E-bikes are a massive uninsured risk for riders and pedestrians when they are involved in an accident. Unlike motor vehicles or motorcycles, e-bike operators are not required to have any special documentation or training to operate. They are treated with the same rules as a regular pedal bike, which means operators don’t require a licence, insurance or any special training.
If an e-bike is involved in an accident with a car, the driver’s auto insurance policy covers liabilities or costs related to injuries. In contrast, if a pedestrian is involved in an accident with an e-bike, the injured parties have to work through the e-bike owner’s home insurance policy. This only works if the rider has a home insurance policy. It also needs to have clear provisions that cover an accident of this nature and most home insurance policies don’t. The injured parties will likely end up in a difficult legal battle for several years making a case for costs related to injuries.
An e-bike can weigh up to 265 lbs and legally travel at speeds up to 32 km/h. When you add an average rider weighing 185 lbs, it becomes 450 lbs of force hurtling down the road. E-bikes can be modified and travel much faster with speeds typically reaching 60+ km/h. The bikes are not required to have a licence plate or be registered with any road authority. This makes the bike and the operator difficult to identify when an accident occurs.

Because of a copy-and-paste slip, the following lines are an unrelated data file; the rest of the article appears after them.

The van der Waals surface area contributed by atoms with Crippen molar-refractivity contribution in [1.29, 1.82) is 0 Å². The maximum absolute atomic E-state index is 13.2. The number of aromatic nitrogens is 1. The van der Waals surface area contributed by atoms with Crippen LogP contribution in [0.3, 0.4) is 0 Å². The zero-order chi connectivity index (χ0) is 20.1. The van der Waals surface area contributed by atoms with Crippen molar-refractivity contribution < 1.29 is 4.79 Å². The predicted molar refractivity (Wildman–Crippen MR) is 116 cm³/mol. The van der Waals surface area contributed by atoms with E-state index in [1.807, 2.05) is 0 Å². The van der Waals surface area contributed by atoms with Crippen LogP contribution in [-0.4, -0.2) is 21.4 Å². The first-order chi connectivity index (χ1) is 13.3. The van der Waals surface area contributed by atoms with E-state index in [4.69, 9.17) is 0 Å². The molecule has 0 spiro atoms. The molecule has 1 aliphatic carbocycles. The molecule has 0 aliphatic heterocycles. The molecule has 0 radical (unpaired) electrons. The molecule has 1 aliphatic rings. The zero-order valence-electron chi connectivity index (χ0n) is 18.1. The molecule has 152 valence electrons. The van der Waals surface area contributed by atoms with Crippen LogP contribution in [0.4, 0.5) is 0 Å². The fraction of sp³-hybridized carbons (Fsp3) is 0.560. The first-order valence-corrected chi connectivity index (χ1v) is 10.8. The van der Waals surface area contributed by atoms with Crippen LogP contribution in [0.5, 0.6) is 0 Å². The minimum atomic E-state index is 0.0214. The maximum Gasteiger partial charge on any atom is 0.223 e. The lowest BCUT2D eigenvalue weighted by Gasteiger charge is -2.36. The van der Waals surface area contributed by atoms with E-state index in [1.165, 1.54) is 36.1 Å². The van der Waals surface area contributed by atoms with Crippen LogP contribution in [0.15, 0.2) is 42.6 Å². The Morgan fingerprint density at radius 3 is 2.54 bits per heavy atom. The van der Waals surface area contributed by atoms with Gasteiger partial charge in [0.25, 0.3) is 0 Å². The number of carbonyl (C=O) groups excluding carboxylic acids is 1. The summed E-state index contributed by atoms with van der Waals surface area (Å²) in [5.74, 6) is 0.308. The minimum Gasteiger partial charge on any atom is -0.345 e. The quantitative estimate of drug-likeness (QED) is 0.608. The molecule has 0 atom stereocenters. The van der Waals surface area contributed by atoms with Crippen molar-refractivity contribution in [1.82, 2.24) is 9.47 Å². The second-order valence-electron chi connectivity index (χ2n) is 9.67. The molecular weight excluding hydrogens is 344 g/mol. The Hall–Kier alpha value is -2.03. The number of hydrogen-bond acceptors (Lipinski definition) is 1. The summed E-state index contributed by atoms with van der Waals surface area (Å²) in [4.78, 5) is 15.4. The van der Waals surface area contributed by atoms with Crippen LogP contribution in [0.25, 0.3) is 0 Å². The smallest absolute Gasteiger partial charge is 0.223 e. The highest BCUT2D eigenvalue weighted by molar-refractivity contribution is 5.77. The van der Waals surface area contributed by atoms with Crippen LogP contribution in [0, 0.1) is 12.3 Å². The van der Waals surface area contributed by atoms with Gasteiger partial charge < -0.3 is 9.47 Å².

In many municipalities, riding is partially permitted on sidewalks and parking is free. If an operator is drunk, they can be criminally charged if they cause an accident. However, e-bike drivers can legally be much more inebriated than regular motor vehicle drivers. In Ontario, motor vehicle drivers are considered impaired if their blood alcohol level is .05 milligrams. However, an e-bike rider isn’t considered impaired until they reach .08 milligrams.
The incidents of injury caused by e-bike collisions are on the rise, but the exact size of the problem is unknown because collision statistics are not recorded by the government.
E-bikes were introduced to Ontario around 2009 as an inexpensive, zero-emission alternative. All across Canada, governments and municipalities embraced the idea and e-bikes were exempted from the training, the licensing and insurance requirements that all other road vehicles are required to have.
As the fleet of e-bikes has grown so has the number of accidents. Pedestrians are the most vulnerable and are more likely to be seriously injured in a collision with an e-bike. It’s time to revisit e-bike legislation. Pedestrians and operators are getting hurt and they can’t access the care and therapy they need to recover.
There have already been numerous pedestrian accidents including a serious one involving a child in Barrie. The e-bike driver did not remain at the scene and was identified only because a witness followed the rider home.
If you or someone you know is injured in an e-bike accident, take pictures, ask the e-bike rider to identify themselves and report the accident to local authorities. You should also seek advice from a lawyer if you have serious injuries.
Nick Smith is a personal injury lawyer at Oatley Vigmond LLP www.oatleyvigmond.com